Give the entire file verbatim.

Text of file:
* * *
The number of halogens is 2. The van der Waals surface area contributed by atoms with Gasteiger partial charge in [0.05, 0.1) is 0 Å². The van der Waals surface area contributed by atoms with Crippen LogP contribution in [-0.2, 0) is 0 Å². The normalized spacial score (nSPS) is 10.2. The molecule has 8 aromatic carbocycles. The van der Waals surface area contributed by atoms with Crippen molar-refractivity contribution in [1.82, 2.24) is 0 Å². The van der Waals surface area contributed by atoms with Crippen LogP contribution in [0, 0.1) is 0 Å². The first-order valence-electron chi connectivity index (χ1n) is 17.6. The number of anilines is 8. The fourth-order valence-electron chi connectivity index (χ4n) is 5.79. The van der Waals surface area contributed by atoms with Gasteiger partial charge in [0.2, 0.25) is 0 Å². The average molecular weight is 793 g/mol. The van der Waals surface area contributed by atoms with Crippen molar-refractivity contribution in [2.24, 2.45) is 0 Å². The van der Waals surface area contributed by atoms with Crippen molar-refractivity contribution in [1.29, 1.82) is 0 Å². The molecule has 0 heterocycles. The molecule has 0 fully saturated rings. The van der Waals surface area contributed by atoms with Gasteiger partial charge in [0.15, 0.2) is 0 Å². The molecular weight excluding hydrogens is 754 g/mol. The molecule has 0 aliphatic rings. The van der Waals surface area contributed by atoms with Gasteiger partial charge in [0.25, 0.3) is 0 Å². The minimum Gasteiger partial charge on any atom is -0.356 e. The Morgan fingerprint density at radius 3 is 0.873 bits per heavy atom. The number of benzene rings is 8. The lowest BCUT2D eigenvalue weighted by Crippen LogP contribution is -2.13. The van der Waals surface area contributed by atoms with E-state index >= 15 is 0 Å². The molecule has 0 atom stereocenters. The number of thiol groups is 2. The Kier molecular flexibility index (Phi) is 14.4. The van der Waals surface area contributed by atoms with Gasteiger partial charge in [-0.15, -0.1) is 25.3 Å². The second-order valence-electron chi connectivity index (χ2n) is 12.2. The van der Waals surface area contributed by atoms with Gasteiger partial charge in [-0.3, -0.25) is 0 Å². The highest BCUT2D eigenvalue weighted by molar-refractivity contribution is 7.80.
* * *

The number of halogens is 2. The van der Waals surface area contributed by atoms with Gasteiger partial charge in [0.05, 0.1) is 0 Å². The van der Waals surface area contributed by atoms with Crippen LogP contribution in [-0.2, 0) is 0 Å². The normalized spacial score (nSPS) is 10.2. The molecule has 8 aromatic carbocycles. The van der Waals surface area contributed by atoms with Crippen molar-refractivity contribution in [1.82, 2.24) is 0 Å². The van der Waals surface area contributed by atoms with Crippen LogP contribution in [0, 0.1) is 0 Å². The first-order valence-electron chi connectivity index (χ1n) is 17.6. The number of anilines is 8. The fourth-order valence-electron chi connectivity index (χ4n) is 5.79. The van der Waals surface area contributed by atoms with Gasteiger partial charge in [0.2, 0.25) is 0 Å². The average molecular weight is 793 g/mol. The van der Waals surface area contributed by atoms with Crippen molar-refractivity contribution in [2.24, 2.45) is 0 Å². The van der Waals surface area contributed by atoms with Crippen molar-refractivity contribution in [1.29, 1.82) is 0 Å². The molecule has 0 heterocycles. The molecule has 0 fully saturated rings. The van der Waals surface area contributed by atoms with Gasteiger partial charge in [0.15, 0.2) is 0 Å². The molecular weight excluding hydrogens is 754 g/mol. The molecule has 0 aliphatic rings. The van der Waals surface area contributed by atoms with Gasteiger partial charge in [0.25, 0.3) is 0 Å². The minimum Gasteiger partial charge on any atom is -0.356 e. The Morgan fingerprint density at radius 3 is 0.873 bits per heavy atom. The number of benzene rings is 8. The lowest BCUT2D eigenvalue weighted by Crippen LogP contribution is -2.13. The van der Waals surface area contributed by atoms with E-state index >= 15 is 0 Å². The molecule has 0 atom stereocenters. The number of thiol groups is 2. The Kier molecular flexibility index (Phi) is 14.4. The van der Waals surface area contributed by atoms with Gasteiger partial charge in [-0.15, -0.1) is 25.3 Å². The second-order valence-electron chi connectivity index (χ2n) is 12.2. The van der Waals surface area contributed by atoms with Gasteiger partial charge in [-0.3, -0.25) is 0 Å². The highest BCUT2D eigenvalue weighted by molar-refractivity contribution is 7.80.